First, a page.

Another popular format is anamorphic widescreen having an aspect ratio of 2.35:1. It is sometimes referred to as scope after the trade name Cinemascope. Scope is also shot on the same 35mm stock and the extra wide aspect ratio is achieved by a combination of cropping the top and bottom of the frame and using a special anamorphic lenses 3) ________ .
35mm cameras are generally very large, heavy and cumbersome pieces of equipment. They require substantial tripods and dollies and several operators to use them. Some newer cameras are small and light enough to be handheld or supported on a Steadicam, a support that is attached to an operator and keeps the camera steady while the operator walks through the scene.
35mm production is worth it when the budget is large enough as none of the current video formats can quite equal the quality.
A few productions are even shot using special 65mm or 70mm film and cameras. Films such as Lawrence of Arabia and the popular IMAX films have rich and detailed images.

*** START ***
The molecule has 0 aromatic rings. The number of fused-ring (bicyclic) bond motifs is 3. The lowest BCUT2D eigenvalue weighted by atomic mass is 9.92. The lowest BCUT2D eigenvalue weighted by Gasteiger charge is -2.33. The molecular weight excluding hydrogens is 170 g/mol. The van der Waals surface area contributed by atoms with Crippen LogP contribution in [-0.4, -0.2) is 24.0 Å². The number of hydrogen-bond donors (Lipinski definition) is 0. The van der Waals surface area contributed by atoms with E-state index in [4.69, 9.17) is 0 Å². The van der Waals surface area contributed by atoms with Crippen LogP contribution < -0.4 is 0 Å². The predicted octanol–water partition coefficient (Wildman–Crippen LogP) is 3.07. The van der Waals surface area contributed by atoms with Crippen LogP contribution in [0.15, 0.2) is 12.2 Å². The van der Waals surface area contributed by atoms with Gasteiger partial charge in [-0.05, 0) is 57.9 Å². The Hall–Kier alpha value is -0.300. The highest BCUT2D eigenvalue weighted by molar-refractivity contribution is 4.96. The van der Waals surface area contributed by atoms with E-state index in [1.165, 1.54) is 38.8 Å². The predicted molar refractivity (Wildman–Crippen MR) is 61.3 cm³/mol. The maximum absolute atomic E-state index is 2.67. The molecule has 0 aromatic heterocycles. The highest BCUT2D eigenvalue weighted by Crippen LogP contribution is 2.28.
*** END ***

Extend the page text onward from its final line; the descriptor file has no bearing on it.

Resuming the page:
Most film cameras do not record sound along with the image. The sound is recorded in a double system where a separate sound recorder captures the sound from the microphones 4) _______ . For a long time sound was recorded on Nagra analog tape recorders. DAT (digital audiotape) recorders replaced them with their perfect speed and superior sound. Hard disk recorders and even direct to memory card recorders have pretty much taken over professional productions today. These recorders are essentially portable computers dedicated to recording sound.
Film cameras designed for making sound films have synchronizing crystal clock circuitry to keep the film moving at a precise speed and in perfect sync with the sound recording.
Much of the sound you hear in films today is actually recorded after the fact in a studio. Sound effects, music and even dialog are recorded and added long after the filming is completed.
Traditional film editing is a very mechanical process involving physically cutting and splicing a copy print of the master negative to sequence together the scenes of the movie. Each day's film is processed and printed onto positive film stock and shown to the director as dailies or rushes. Sound is transferred from the original media to 35mm magnetic sound stock to be matched to the image film.
When all the sequencing of scenes is done the same cuts are applied to the original master negative in a process called negative matching or conforming. Dissolves between scenes and color correction (called color timing) is done after the editing is finished by optical processes.